Women are fertile for a few days a month: “You’re most fertile two to three days before ovulation, and 12 to 24 hours after ovulating.” The thing is that the variation in luminosity of the moon around the full phase is minimal: from quarter moon to full moon and back to quarter moon, it takes half a month and there is plenty light. But around new moon the amount of light reflected changes dramatically. On new moon night, there are only stars to guide us; every subsequent night, there is a doubling of light. The short period of fertility is likely to be determined by the shorter period of waning light.
It stands to reason that women become fertile around the time of new moon. They actually don’t in today’s society (every woman becomes fertile at her own time). Which is when something else happens: women that live in close quarters coordinate their cycle. That’s really interesting for two reasons: first, it indicates that women used to live in close quarters; second, because it means that the moon itself isn’t regulating the cycle (there is an independent mechanism).
So, if women live in close quarters and ovulate around the time of the new moon, here is a question: why? According to the New Moon Theory, light matters. Which is when we add someone else to the mix: men.
Unlike women, who are complex, multi-faceted, and in all respects the better people, men are simpletons. We (I am one of the type) don’t have any complex regulatory mechanisms for our seed. We just produce way too much of it and spread it far and wide – nowadays mostly in the form of inseminated tissue papers. In particular, there is no discernible pattern in our production. Certainly no monthly variability.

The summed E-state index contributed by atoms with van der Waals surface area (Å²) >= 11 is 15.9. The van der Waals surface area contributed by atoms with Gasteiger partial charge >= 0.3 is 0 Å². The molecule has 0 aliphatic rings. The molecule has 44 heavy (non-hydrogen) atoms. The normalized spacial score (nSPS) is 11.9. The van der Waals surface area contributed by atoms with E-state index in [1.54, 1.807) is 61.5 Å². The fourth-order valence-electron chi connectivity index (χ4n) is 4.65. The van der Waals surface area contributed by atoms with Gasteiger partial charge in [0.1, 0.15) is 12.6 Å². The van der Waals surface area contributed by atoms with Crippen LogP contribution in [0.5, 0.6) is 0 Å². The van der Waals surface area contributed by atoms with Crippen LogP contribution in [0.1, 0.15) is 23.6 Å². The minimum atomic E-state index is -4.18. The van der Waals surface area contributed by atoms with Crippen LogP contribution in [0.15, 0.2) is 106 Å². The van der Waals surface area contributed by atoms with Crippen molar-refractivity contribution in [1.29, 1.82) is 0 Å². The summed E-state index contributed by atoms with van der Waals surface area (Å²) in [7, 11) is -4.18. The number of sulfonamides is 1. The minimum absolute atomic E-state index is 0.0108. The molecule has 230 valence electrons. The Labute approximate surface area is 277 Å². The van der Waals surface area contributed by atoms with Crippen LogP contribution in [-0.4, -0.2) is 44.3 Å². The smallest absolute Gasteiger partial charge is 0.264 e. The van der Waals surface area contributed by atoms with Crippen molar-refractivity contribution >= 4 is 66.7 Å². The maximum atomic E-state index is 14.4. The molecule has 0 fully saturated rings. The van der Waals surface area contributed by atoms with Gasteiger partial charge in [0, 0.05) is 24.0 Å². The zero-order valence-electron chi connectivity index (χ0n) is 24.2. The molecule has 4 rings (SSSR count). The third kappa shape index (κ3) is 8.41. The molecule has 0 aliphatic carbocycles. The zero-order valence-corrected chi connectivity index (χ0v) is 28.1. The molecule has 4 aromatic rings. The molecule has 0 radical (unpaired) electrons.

I find that really odd. So odd, in fact, that I have to wonder whether the sexes use sex in the same way. Probably not, but that’s a topic for a different post.
Night light could matter for a variety of reasons. Most of them, though, either involve hunting or getting hunted. We might need light to move about and chase; or we might need light to be able to see predators. Hard to tell which is the case, and it might well be a combination of the two. In any case, making fertility coincide with lack of light means that males and females of the human kind would mate when they couldn’t move at night.
A plausible scenario (you add your own if you’d like) is that human males spent much of the month far from home, hunting and gathering. I mean, what’s the point of being able to run long distance if you stay close to home, right? Then, when the light in the night sky would start shrinking, our ancestors would run home. There would be much debauchery and generation of pregnancy. Then the males would leave home as soon as the light in the sky would be big enough.
That’s a great scenario, but it runs into a big problem. Why would we need the night light? The day is plenty long and dependable, with only very little seasonal variation in the region of earth where humans were born. To make things worse, all adaptations indicate we are day beasts: our vision works best in bright light; we need sunlight for production of vitamins; sunlight gets us in a better mood; our natural sleep cycle is diurnal.
Interestingly, our threshold for night vision is much higher (we need more light) than in other mammals. A cat will be able to see clear as day when it’s just pitch dark to us. But we retain night vision – we just need a certain amount of light. Measuring the amount of light we require for night vision indicates the amount of moon light we need to see. I haven’t had any luck figuring that out yet, but I would think it’s about the same amount that “makes women fertile”. (It doesn’t, as noted above.)